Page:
The Talk Show is one of my favorite podcasts. It is hosted by Dan Benjamin and John Gruber on the 5by5 network. On Episode 47, Gruber talked a bit about his thoughts on iCloud and one item has garnered a lot of attention around the web. Thankfully, the folks at Mac Stories typed up a transcript:

Gruber: The new way does not involve merging and conflicts. […] It doesn’t mean that Apple has magically solved the tech difficulties of syncing. […]

You’ve got 3 devices let’s say. Server-side data stored somewhere on a server, and you’ve got an iPhone and you’ve got a Mac. All data is up to date, say Address Book. You have an entry for Dan Benjamin and all it has is an email address. In all three places it’s the same and I sit down at my Mac, I add your home phone # to your contact and then I sit down with my iPhone at the same time (say everything’s offline) and enter Dan’s home # manually, but I enter it wrong. What happens when you sync? You’ve entered two phone numbers in two places, and at the server there’s no phone number. As it stands now MobileMe often will offer you a dialog box telling you that there is a conflict. It presents it to you and you have to pick which one is right. […]

In iCloud I believe you will never be presented with such a dialog, no matter how much has changed in one of the instances while it was “offline”. The server-side iCloud, when there seemingly is a conflict, will make a decision and it will decide which one is the best (in Apple’s terms the “truth”). That is what Steve Jobs means when he says “The Truth is in the Cloud.” iTunes will decide which one is right and that’s it. iCloud will push that right one to any device that has this account that has a different version. But, here’s the trick – what happens if it’s not the right one? On the server side, it will remember all of the other ones, almost like versioning. There will be some sort of interface like “go and look at your contacts.” There will be some sort of way to say “show me previous versions and let me pick the one that is right”. You pick it and push it back up into the cloud and tell it “that’s the truth” and Apple will push it out.

Dan Benjamin: Whatever is the most recent change will propagate but here are previous versions to pick from if you want.

Gruber: Apple won’t reveal it but iCloud, on the server, will determine the truth when it detects a conflict that will never be published. It will act like a “black box”. Most cases it will go by the most recently implemented change — it will be undefined. The key is that if there is a conflict, they will remember the different conflicting versions. If it picks the “wrong truth” it will be able to go back and get the right one. That’s what I mean when I say no more merging or conflicts. iCloud will make its best guess at merging & conflicts other than having you pick it.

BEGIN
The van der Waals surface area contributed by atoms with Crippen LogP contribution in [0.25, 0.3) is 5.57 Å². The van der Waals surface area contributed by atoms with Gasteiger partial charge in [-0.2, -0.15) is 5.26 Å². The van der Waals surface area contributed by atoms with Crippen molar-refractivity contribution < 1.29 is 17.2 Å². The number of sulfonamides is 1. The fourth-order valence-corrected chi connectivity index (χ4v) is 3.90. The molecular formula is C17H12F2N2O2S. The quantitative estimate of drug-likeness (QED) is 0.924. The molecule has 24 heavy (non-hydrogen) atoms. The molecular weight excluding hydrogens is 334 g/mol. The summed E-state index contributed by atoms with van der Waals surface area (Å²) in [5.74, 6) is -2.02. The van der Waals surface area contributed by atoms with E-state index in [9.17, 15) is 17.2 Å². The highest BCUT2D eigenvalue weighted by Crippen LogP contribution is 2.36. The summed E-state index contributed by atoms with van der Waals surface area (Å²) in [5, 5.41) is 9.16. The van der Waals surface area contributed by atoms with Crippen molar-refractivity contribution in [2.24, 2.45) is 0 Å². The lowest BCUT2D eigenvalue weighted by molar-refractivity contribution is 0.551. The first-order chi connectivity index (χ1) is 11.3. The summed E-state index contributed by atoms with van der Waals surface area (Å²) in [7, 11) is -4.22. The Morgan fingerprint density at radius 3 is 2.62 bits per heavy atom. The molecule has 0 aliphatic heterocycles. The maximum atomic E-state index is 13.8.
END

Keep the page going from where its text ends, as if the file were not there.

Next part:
Dan Benjamin: Do you know this or is it just a theory?

Gruber: I know this. What I don’t know but I believe, again, is that I think iBooks is an example of this in action. If you have the same iBook on the iPhone and iPad and take them both offline and flip a couple of pages on the iPhone then flip a different number of pages on the iPad, and them put them both online and they go to sync their “read state” or “current page state” to iTunes servers, iBooks never presents you a dialog. […]

iBooks is and has been one of the testbeds for what Apple is now calling iCloud.

I don't know about you, but I think data conflicts are aggravating and disruptive. Thankfully, I rarely see them, but I hate it when I see them, mainly because conflicts rarely affect just one file.

That said, I am curious if iCloud's conflict resolver will work well. At least when the user is prompted, they can do a little legwork to determine which info is correct, and then be done with it. I almost think it would be more frustrating to have iCloud pick the "wrong truth" and then have to rely on that when you are out and about.

Of course, the versioning support sounds like a great compromise, but how exactly do you access that? Through a Mac or PC? That isn't helpful when you are out with friends. If there is a way to access those versions in iOS, that could make things easier.

One thing that does make sense is that iBooks has likely been a large-scale test for iCloud. And it is very good, in my opinion. I haven't once noticed any anomalies between the last-read state on my iPhone or iPad. Even more so, all my highlights and notes seem to work just fine, too, despite sometimes reading my on my iPad while offline.

In the end, I can see why Apple doesn't want to burden users with conflict resolution. It doesn't exactly inspire confidence in a system when it throws up errors. If iCloud can make the right choice 99% of the time, that's pretty awesome. And for most types of data, like iBooks and bookmarks, an wrong choice every once in while isn't particularly devastating. Where iCloud will have very little allowance for error will be calendars and contacts.